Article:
Under our Workmen's Compensation Act, the basic test for compensability is whether an injury arises out of and in the course of employment. An accident arises out of employment when it results from risks reasonably incidental to the employment. Geltman v. Reliable Linen & Supply Co., 128 N.J.L. 443, 446 (E. & A. 1942). An accident arises in the course of employment when "it occurs while the employee is doing what a man so employed may reasonably do within a time during which he is employed, and at a place where he may reasonably be during that time." Bryant Adm'x. v. Fissell, 84 N.J.L. 72, 77 (Sup. Ct. 1913). Out of the basic test for compensability a subordinate doctrine was developed by the courts known as the "going and coming" rule. See Gullo v. American Lead Pencil Co., 119 N.J.L. 484 (E. & A. 1938). This rule, which denies compensation for accidents occurring while the employee is going to or coming from work, produced many harsh results which led courts to carve out numerous exceptions to it. These exceptions include situations where the employee is on a special mission for his employer, Bobertz v. Board of Education, 135 N.J.L. 555 (E. & A. 1947), where the employer furnishes transportation to and from the place of employment, Rubeo v. Arthur McMullen Co., 117 N.J.L. 574, 579 (E. & A. 1937), where the use of an automobile or other form of vehicle is required in the performance of the contract of service, Demerest v. Guild, 114 N.J.L. 472, 476 (E. & A. 1935), and where the employer pays for the employee's transportation, Filson v. Bell

[56 NJ Page 12]

Telephone Laboratories, Inc., 82 N.J. Super. 185 (App. Div. 1964). Even these exceptions have been broadly construed to comport with the liberal philosophy behind the enactment of the Workmen's Compensation Act. See, e.g., Ricciardi v. Damar Products Co., 45 N.J. 54 (1965); Lehigh Navigation Coal Co. v. McGonnell, 120 N.J.L. 428 (Sup. Ct. 1938), aff'd o.b. 121 N.J.L. 583 (E. & A. 1939). Thus, in Ricciardi, supra, an accident occurring on the way home from a company picnic was held to be compensable within the special mission exception. And in Lehigh, supra, compensation was allowed when an employee was killed after his employer had provided a commutation ticket for railroad commutation although the accident occurred 75 to 100 feet from the place where he would board the train.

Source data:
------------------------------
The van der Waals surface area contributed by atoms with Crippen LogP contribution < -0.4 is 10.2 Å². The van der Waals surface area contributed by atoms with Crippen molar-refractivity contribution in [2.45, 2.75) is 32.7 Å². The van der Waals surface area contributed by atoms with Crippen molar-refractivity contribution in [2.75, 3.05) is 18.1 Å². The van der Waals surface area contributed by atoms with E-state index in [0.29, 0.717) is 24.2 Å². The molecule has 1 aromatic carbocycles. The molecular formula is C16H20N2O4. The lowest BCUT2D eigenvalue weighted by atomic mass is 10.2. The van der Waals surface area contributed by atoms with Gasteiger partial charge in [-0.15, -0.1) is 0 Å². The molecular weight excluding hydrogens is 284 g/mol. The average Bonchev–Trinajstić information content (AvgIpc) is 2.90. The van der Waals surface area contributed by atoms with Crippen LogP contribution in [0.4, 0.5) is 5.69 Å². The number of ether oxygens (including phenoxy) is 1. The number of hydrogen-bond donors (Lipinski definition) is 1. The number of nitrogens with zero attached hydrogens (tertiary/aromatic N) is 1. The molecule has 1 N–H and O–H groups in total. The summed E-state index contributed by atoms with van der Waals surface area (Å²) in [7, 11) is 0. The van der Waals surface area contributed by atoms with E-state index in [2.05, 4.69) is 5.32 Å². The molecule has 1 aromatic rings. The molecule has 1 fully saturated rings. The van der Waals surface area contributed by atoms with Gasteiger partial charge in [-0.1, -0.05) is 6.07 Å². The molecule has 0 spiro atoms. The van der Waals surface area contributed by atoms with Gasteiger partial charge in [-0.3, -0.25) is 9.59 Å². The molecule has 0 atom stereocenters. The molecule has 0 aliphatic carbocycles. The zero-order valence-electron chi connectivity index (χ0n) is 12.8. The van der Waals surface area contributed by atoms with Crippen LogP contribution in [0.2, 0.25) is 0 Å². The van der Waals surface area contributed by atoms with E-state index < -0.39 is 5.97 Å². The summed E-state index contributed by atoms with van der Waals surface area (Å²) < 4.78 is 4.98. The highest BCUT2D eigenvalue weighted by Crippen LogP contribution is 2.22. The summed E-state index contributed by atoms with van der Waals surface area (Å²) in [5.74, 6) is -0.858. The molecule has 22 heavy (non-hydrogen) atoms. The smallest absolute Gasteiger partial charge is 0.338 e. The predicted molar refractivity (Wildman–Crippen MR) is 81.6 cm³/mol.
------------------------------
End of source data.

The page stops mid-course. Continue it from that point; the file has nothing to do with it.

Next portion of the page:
The large number of exceptions and their application by the courts have led one commentator to remark that "the exceptions are so numerous that they have swallowed the rule." Horovitz, "Workmen's Compensation: Half Century of Judicial Developments," 41 Neb. L. Rev. 1, 51 (1961).*fn2 He and others have suggested that the rule be abandoned in its entirety. Id., at 52. See also Pound, "Comments on Recent Important Workmen's Compensation Cases," 15 NACCA L.J. 45, 86-87 (1955); Note, "Arising 'out of' and 'in the Course of' the Employment Under the New Jersey Workmen's Compensation Act," 20 Rutgers L. Rev. 599, 613-21 (1966).*fn3 This criticism of the rule seems well founded. It

[56 NJ Page 13]

can reasonably be argued that travel to and from work should be compensable as incidental to the employment. See dissenting opinion of Justice Jacobs in Moosebrugger v. Prospect Presbyterian Church, 12 N.J. 217 (1953). As Chief Justice Weintraub, writing for a majority of this Court, commented, "that rule [going and coming rule] is not free from dispute since travel to and from the place of work quite obviously is essential to the work itself." Ricciardi v. Damar Products Co., supra at 61. Not only is travel to and from work essential to the employment, but it is in many cases attendant with greater risks than the actual work itself. As the author of the Note in 20 Rutgers L. Rev., supra at 620, wrote:

With an increasing number of automobiles on the highways adding to the hazards of driving to work, along with the latest industrial safety precautions decreasing the likelihood of injury at work, the trip to and from the regular place of work is in many instances the most hazardous part of the working day. Conditions and necessary incidents of employment have subjected the worker to those hazards; therefore, the courts should consider whether the trip to and from work is not within the reasonable contemplation of the employer as constituting part of his relationship with the employee.